I am the steward of the fingers
Soldiers, march to every beat
While I watch you, we’ll make music
Dance the strings like little feet.

Though the years are heavy on us
Lo, the tunes more ancient be
There are spirits here among us
Give them voice, and set them free.

© Cathy Larson Sky 10/13/2005


Traditional Irish music suits me to a “T” because I love everything old. My house is full of mementos: my grandfather’s radio, my great-grandmother’s armchair, rose-painted teacups and vintage dolls. I don’t see these things as old. I see them as rich -- rich with memories, with history, and beauty.

Traditional Irish tunes hold the same pleasure for me; they are like stones that get their beautiful shape from mingling with other stones at the ocean’s edge. Each is unique; each tells its own story.

I learned how to play the fiddle first from my husband Patrick, who is an Uilleann piper. For this reason, my playing uses a lot of piping accents and ornaments. Though I have studied with many fiddle players, the one whose music is my deepest inspiration is Tony Linnane from Corofin, County Clare, who was my teacher during 1982 while I was living in Ireland. Other teachers living in America whom I admire are James Kelly, Willie Kelly, and Martin Hayes. All of these players have a connection to what is called the Clare style of Irish fiddling.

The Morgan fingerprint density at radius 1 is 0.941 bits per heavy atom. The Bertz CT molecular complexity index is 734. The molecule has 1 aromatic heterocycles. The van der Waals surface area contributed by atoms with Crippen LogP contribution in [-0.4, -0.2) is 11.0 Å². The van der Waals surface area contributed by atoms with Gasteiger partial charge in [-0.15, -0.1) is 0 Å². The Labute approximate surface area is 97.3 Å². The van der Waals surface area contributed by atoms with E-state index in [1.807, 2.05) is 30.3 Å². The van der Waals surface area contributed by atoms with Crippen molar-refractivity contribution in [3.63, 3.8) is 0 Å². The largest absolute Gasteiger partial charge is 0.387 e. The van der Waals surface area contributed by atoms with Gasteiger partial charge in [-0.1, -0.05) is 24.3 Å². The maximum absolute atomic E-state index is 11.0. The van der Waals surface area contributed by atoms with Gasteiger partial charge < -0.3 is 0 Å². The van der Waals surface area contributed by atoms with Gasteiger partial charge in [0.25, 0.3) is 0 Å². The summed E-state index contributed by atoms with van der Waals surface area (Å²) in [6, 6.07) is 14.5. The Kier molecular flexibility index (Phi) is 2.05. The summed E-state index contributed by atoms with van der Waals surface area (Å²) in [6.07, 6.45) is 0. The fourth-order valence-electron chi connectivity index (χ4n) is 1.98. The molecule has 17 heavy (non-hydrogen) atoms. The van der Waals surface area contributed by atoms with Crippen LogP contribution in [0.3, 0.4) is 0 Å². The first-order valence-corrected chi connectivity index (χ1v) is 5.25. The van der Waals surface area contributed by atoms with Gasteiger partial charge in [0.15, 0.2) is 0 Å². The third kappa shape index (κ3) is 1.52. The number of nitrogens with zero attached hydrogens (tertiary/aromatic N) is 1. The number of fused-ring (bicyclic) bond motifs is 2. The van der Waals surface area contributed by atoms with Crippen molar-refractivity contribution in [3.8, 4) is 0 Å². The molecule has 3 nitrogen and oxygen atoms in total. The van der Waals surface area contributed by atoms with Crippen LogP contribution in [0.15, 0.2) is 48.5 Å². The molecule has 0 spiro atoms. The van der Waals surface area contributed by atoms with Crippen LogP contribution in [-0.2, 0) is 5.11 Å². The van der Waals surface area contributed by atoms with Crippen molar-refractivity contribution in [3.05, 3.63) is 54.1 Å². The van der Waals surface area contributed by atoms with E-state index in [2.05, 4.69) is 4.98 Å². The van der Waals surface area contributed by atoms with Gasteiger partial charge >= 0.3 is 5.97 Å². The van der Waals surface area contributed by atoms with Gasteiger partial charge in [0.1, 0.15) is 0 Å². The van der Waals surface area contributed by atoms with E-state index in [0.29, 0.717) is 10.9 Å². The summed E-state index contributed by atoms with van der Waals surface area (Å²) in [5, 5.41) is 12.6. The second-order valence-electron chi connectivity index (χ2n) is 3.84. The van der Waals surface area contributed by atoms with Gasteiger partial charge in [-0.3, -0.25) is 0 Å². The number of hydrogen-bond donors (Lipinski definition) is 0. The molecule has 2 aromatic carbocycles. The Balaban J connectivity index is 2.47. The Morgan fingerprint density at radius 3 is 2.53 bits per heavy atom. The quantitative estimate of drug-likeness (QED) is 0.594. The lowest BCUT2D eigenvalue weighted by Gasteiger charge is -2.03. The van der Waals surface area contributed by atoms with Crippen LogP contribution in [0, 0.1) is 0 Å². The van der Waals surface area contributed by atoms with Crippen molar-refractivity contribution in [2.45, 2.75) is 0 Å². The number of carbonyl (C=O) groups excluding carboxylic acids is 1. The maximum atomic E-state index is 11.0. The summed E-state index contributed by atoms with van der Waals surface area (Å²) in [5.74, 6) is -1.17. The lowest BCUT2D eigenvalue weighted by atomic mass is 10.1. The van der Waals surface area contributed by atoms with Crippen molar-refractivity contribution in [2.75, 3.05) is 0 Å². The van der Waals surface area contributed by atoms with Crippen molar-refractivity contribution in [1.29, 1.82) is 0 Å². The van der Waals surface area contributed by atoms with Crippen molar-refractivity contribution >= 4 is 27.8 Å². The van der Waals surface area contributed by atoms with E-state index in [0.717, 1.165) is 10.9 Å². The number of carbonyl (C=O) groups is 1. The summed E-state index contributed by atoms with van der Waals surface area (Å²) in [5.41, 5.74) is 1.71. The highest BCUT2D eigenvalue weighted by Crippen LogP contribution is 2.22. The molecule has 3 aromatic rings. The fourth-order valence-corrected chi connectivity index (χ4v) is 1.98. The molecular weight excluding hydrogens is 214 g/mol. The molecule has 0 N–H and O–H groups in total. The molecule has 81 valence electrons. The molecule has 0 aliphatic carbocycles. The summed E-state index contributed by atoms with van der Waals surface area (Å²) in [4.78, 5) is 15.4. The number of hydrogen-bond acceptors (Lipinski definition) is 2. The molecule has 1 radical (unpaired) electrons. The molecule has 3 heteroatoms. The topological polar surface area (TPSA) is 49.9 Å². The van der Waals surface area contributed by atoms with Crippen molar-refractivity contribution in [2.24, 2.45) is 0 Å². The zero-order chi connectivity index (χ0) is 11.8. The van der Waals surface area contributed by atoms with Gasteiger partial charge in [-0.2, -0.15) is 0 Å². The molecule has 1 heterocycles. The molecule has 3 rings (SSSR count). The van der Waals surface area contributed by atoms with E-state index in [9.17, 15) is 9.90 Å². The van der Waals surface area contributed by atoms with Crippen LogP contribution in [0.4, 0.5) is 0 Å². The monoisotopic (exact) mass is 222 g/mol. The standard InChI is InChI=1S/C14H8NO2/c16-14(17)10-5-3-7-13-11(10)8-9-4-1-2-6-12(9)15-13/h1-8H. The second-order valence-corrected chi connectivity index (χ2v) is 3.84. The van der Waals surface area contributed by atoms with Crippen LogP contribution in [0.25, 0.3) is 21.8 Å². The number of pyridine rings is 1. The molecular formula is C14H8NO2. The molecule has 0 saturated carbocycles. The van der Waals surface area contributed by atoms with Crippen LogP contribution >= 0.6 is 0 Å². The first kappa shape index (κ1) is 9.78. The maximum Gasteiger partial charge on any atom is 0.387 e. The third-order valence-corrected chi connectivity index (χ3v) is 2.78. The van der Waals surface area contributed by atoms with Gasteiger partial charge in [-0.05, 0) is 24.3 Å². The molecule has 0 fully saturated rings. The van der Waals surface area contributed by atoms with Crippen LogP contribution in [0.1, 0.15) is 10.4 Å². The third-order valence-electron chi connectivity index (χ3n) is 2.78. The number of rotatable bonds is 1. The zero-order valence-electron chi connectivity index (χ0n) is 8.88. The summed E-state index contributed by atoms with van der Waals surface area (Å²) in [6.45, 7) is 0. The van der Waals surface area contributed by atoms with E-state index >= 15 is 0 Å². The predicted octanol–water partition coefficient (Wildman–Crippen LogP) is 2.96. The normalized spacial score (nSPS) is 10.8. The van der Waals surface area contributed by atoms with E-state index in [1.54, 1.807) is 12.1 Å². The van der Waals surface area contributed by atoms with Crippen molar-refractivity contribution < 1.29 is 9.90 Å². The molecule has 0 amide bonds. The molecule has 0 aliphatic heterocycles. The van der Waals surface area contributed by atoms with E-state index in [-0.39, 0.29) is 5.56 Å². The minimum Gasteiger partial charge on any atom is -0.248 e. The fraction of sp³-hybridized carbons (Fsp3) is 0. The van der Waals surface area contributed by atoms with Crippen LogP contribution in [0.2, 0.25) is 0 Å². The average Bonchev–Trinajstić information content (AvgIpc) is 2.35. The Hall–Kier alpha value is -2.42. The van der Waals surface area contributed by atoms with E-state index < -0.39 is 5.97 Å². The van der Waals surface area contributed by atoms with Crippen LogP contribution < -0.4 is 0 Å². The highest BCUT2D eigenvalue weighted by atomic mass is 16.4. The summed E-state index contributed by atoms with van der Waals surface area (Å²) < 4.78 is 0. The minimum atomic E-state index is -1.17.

I have a Master's Degree in Folklore from UNC Chapel Hill. My thesis was on generational change in the music of County Clare. I like to talk music almost as much as playing it and hope to use this slot on the website to vent some of my opinions and knowledge. Below is information about the different styles of Irish traditional fiddling. I hope to post a discography and some musical links at a later date (stay tuned), but for now, scroll down to find out about lessons and some background on regional styles.



As a fiddle teacher, I try to stick to the old fashioned
way of teaching by ear. I play a phrase until the student
grasps it, and then we go on to the next phrase, building
until we have the whole tune. Sometimes students ask for
a written guide, and we use tabulature, a sort of graph for
where to put fingers on the string, rather than written music.


My goal for my students is sheer enjoyment of playing Irish traditional tunes. Irish music is social music. Much of the joy of music is sharing it with others, so once a month students have a chance to meet, listen, eat potluck, and play tunes here at my home or the home of other students.


I teach in my home in Spruce Pine, NC on weekday afternoons and evenings, and prefer one-hour lessons.